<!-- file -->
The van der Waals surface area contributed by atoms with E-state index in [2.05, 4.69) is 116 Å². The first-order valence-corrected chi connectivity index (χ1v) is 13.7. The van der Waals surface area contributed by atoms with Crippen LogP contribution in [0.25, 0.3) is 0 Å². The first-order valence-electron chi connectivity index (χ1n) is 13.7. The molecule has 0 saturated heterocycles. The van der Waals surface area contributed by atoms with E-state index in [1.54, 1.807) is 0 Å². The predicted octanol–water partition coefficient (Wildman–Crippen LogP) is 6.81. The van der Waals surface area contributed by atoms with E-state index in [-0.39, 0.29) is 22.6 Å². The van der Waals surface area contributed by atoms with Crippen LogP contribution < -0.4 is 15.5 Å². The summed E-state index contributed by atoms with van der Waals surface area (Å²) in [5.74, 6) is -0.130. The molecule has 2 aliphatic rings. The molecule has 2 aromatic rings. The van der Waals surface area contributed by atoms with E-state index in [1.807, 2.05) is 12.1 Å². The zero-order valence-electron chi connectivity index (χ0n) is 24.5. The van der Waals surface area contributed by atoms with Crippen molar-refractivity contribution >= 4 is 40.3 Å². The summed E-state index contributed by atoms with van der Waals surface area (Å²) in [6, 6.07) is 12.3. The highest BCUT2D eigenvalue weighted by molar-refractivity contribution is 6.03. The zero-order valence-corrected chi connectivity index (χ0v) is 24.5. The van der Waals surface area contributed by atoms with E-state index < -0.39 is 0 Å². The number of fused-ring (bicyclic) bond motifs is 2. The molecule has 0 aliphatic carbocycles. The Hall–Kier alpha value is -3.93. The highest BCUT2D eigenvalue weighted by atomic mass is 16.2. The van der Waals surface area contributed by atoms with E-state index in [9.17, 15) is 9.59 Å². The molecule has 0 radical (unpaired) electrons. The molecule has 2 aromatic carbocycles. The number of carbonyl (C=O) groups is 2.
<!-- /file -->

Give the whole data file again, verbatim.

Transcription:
The van der Waals surface area contributed by atoms with E-state index in [2.05, 4.69) is 116 Å². The first-order valence-corrected chi connectivity index (χ1v) is 13.7. The van der Waals surface area contributed by atoms with Crippen LogP contribution in [0.25, 0.3) is 0 Å². The first-order valence-electron chi connectivity index (χ1n) is 13.7. The molecule has 0 saturated heterocycles. The van der Waals surface area contributed by atoms with E-state index in [1.54, 1.807) is 0 Å². The predicted octanol–water partition coefficient (Wildman–Crippen LogP) is 6.81. The van der Waals surface area contributed by atoms with E-state index in [-0.39, 0.29) is 22.6 Å². The van der Waals surface area contributed by atoms with Crippen LogP contribution < -0.4 is 15.5 Å². The summed E-state index contributed by atoms with van der Waals surface area (Å²) in [5.74, 6) is -0.130. The molecule has 2 aliphatic rings. The molecule has 2 aromatic rings. The van der Waals surface area contributed by atoms with E-state index in [1.807, 2.05) is 12.1 Å². The zero-order valence-electron chi connectivity index (χ0n) is 24.5. The van der Waals surface area contributed by atoms with Crippen molar-refractivity contribution >= 4 is 40.3 Å². The summed E-state index contributed by atoms with van der Waals surface area (Å²) in [6, 6.07) is 12.3. The highest BCUT2D eigenvalue weighted by molar-refractivity contribution is 6.03. The zero-order valence-corrected chi connectivity index (χ0v) is 24.5. The van der Waals surface area contributed by atoms with E-state index < -0.39 is 0 Å². The number of fused-ring (bicyclic) bond motifs is 2. The molecule has 0 aliphatic carbocycles. The Hall–Kier alpha value is -3.93. The highest BCUT2D eigenvalue weighted by atomic mass is 16.2. The van der Waals surface area contributed by atoms with E-state index in [9.17, 15) is 9.59 Å². The molecule has 0 radical (unpaired) electrons. The molecule has 2 aromatic carbocycles. The number of carbonyl (C=O) groups is 2.